Some artists appear to be more than a person. Their music can tap into some pre-existing older power that is arresting and irresistible.
This is wholly true of Eska, the Zimbabwe-born folk singer from south London who has entranced Gilles Peterson, Jamie Cullum and many others since arriving on the scene in 2013 with her debut EP 'Gatekeeper'. Collaborations with Cinematic Orchestra, Zero 7 and Bobby McFerrin followed and Peterson even went as far as naming her "one of the most important singers in the UK right now". When she strikes up her earthy folk and soul the effect is transcendental, channelling the elements – a taster of this can be found in her phenomenal performance in a 'Barn Session' for 'In the Woods' festival.
In the lead up to the May release of her eponymous debut album, it's no surprise that her talents now see her writing for Grace Jones – in her words "an enormous, artistic spirit". Eska's musical talents are only matched by a deep consideration of what it means to be a singer today and her eloquent answers below make for one of the most fascinating interviews you will read this year.
Ahead of her London gig at 'Rich Mix', R$N asked her about her craft, her influences and, of course, writing for Grace Jones;
What are the strongest themes that come out in your music?
There's a strong identification with London, nature, life-cycles, mythology and the colour blue. Musically, it's an amalgam of all the things I've loved since childhood, particularly various styles of choral singing and vocal production.
In your songwriting do you like to tell stories or do you try to evoke a feeling?
Both are significant to me. Songwriting and production is architectural – I enjoy word and sound painting ie sculpting sounds around lyrics and vice versa.
What made you decide to release your upcoming album independently?
It is actually a joint release with my label, Earthling Recordings and Naim Edge Recordings. In Earthling I have a permanent home for my creative output where I get to handpick all collaborators – that's an empowering and important position to be in as an artist.
How much work has that involved for you personally (on top of creating the music)?
It's a 24 hour, 7 day a week commitment – my life – and I love it!
It seems you have attracted some high profile followers such as Gilles Peterson, what does that support mean to you?
Gilles Peterson has been supportive of many of my past musical collaborations but most significantly he was perceptive enough to hear very early on that there was more to me artistically than the sum of those collaborative efforts. Gilles has remained supportive throughout my developmental years. It's been rare to encounter people in the industry who have great ears alongside musical breadth and aren't listening solely with their eyes.
What have been the strongest musical influences on you? Where does your sound come from?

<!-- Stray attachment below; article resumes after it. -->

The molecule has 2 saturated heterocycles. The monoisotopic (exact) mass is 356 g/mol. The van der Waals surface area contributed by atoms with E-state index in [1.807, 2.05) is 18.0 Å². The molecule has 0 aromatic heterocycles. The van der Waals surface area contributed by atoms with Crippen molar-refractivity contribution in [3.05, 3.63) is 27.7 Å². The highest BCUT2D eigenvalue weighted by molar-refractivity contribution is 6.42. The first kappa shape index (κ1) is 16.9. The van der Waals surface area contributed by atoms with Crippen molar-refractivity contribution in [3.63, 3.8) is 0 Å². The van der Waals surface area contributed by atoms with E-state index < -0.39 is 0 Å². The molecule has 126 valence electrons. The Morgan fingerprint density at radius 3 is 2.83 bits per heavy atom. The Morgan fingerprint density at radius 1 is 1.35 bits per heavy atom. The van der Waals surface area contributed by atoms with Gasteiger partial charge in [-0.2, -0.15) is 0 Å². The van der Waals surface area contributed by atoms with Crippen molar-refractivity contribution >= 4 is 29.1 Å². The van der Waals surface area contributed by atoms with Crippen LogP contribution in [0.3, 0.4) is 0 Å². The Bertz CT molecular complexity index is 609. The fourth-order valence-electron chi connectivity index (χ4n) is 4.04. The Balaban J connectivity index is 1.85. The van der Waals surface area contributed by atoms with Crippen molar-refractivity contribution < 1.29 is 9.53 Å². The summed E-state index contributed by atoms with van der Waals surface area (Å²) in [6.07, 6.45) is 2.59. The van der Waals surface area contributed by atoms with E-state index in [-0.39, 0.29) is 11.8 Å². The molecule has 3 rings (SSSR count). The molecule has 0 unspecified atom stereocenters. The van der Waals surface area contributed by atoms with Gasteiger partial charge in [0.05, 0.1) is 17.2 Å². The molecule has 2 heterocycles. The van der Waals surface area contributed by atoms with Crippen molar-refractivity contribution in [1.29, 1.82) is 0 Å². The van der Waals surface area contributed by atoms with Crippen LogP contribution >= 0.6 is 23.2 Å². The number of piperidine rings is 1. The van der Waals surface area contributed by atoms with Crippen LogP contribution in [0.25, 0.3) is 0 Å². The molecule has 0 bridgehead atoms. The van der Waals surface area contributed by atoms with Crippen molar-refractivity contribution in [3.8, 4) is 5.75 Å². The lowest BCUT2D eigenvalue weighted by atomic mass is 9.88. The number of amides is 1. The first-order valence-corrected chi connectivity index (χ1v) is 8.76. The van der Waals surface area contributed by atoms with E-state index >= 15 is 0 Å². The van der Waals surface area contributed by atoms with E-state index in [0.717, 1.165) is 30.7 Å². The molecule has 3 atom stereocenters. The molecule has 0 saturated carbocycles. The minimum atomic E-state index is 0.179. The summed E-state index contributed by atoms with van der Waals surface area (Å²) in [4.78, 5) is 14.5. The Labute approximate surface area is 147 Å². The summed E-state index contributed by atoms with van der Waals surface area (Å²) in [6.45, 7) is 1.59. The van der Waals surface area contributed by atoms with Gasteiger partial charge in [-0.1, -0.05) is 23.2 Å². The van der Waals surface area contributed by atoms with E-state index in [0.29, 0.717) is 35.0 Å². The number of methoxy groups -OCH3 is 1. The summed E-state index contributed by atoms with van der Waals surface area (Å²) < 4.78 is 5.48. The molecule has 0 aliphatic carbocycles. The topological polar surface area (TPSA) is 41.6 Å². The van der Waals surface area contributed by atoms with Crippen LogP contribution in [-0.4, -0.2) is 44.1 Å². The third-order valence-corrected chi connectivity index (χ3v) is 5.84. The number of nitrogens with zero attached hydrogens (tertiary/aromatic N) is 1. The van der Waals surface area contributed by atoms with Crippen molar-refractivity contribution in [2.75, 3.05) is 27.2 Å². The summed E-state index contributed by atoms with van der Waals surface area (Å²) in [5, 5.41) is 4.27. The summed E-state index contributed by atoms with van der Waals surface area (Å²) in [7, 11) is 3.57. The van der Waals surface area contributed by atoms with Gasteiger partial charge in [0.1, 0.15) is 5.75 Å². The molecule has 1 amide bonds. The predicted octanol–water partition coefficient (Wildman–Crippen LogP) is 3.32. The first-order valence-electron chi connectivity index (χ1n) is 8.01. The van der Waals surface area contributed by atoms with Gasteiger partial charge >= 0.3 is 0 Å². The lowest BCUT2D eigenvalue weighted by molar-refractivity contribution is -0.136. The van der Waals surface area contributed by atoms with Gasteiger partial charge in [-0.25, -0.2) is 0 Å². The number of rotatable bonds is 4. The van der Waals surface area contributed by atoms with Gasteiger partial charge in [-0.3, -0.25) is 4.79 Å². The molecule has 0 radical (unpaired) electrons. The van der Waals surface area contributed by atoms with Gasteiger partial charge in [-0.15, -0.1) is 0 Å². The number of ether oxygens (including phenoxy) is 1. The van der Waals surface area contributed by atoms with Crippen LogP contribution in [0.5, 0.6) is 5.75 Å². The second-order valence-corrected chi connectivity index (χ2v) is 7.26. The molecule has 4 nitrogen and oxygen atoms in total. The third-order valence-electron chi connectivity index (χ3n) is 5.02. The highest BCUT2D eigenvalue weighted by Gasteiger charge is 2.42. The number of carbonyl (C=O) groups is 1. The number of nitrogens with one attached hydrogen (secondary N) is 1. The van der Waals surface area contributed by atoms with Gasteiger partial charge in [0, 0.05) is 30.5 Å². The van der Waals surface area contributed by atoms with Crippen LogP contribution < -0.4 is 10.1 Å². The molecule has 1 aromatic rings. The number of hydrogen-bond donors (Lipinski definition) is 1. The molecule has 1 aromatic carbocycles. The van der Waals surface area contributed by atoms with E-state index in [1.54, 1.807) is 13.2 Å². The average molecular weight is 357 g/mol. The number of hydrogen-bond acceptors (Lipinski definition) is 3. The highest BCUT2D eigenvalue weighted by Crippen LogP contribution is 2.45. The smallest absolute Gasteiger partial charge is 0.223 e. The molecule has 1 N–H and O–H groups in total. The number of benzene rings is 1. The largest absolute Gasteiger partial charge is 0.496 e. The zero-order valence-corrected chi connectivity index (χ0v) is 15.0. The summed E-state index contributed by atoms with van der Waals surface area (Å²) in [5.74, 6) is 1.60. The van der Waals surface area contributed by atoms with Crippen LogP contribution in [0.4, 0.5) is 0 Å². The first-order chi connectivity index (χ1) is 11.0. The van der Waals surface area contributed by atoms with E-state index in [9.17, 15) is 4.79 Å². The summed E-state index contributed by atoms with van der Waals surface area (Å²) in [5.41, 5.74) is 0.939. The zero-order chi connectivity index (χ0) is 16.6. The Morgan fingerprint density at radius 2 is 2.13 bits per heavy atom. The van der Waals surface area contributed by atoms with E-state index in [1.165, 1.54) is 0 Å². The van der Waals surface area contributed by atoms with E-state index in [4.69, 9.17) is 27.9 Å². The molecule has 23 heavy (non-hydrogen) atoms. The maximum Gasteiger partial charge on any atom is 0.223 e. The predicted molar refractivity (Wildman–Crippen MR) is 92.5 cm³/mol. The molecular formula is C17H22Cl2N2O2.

It comes from my cultural heritage; Zimbabwe, London, English folk music, pop music, jazz, a love of choral singing, singer-songwriters such as Minnie Ripperton, Joni Mitchell, Todd Rundgren and Kate Bush alongside producers such as Quincy Jones and Charles Stepney. In the immediate, it would be all the brilliant musicians I've had the privilege of 'sharpening iron' with over the years.
Even though you moved away from Zimbabwe when you were very young, do you feel it has influenced your music at all?
I'm not sure that I could gauge the extent. I do know that mbira music makes me very emotional. Zimbabwe may be a distant memory in pictures and smells – I came here when I was two-years-old – but it's the blood in my veins, no getting away from that.
Your singing uses some interesting syncopation at times – where does that come from?
I've been fascinated with vocal ensembles since childhood. My love of choral music stems from singing in choirs and madrigal groups since early teens. I led gospel choirs from the age of 16. I was very privileged to be exposed to great choral works when I was young and I've always had a huge admiration for detailed vocal arranging whether that be rainforest pygmies or works by Vivaldi.
I read you have been writing for Grace Jones – what has that been like and how did that come about?
Grace's producer Ivor Guest heard demos of my album through a mutual friend David Okumu who played on my record. Ivor got me involved alongside David to write with Grace. She has such a definite sense of her self and I'm rewarded by being around an enormous, artist spirit. That continues to be a revelation.
How do you approach writing for other artists compared to writing for yourself?
The creative flow is greatly influenced by the depth of personal connection you have with your collaborator. Facing myself has been the greater challenge, ironically.
What other artists are you listening to right now?
Most recently, I've been listening to Joy Division, Fever Ray and Actress. Although, I keep returning to Slint's Spiderland of late.
Eska performs live at London's Rich Mix 16th May. For tickets and more info click here.
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